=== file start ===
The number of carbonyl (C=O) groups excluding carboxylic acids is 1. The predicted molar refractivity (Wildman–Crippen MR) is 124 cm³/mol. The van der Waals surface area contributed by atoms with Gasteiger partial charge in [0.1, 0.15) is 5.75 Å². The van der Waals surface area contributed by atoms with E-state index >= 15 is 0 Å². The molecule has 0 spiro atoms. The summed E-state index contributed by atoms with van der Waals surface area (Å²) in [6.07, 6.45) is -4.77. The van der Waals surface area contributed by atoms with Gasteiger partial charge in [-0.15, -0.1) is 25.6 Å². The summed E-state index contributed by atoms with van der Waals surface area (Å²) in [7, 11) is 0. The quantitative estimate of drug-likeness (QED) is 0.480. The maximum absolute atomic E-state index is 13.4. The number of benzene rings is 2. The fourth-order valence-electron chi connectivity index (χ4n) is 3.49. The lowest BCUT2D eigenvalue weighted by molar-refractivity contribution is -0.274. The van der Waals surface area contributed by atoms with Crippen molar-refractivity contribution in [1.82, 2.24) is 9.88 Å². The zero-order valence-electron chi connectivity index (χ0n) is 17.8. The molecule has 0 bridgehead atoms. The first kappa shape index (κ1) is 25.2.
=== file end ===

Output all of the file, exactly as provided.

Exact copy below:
The number of carbonyl (C=O) groups excluding carboxylic acids is 1. The predicted molar refractivity (Wildman–Crippen MR) is 124 cm³/mol. The van der Waals surface area contributed by atoms with Gasteiger partial charge in [0.1, 0.15) is 5.75 Å². The van der Waals surface area contributed by atoms with E-state index >= 15 is 0 Å². The molecule has 0 spiro atoms. The summed E-state index contributed by atoms with van der Waals surface area (Å²) in [6.07, 6.45) is -4.77. The van der Waals surface area contributed by atoms with Gasteiger partial charge in [-0.15, -0.1) is 25.6 Å². The summed E-state index contributed by atoms with van der Waals surface area (Å²) in [7, 11) is 0. The quantitative estimate of drug-likeness (QED) is 0.480. The maximum absolute atomic E-state index is 13.4. The number of benzene rings is 2. The fourth-order valence-electron chi connectivity index (χ4n) is 3.49. The lowest BCUT2D eigenvalue weighted by molar-refractivity contribution is -0.274. The van der Waals surface area contributed by atoms with Crippen molar-refractivity contribution in [1.82, 2.24) is 9.88 Å². The zero-order valence-electron chi connectivity index (χ0n) is 17.8. The molecule has 0 bridgehead atoms. The first kappa shape index (κ1) is 25.2.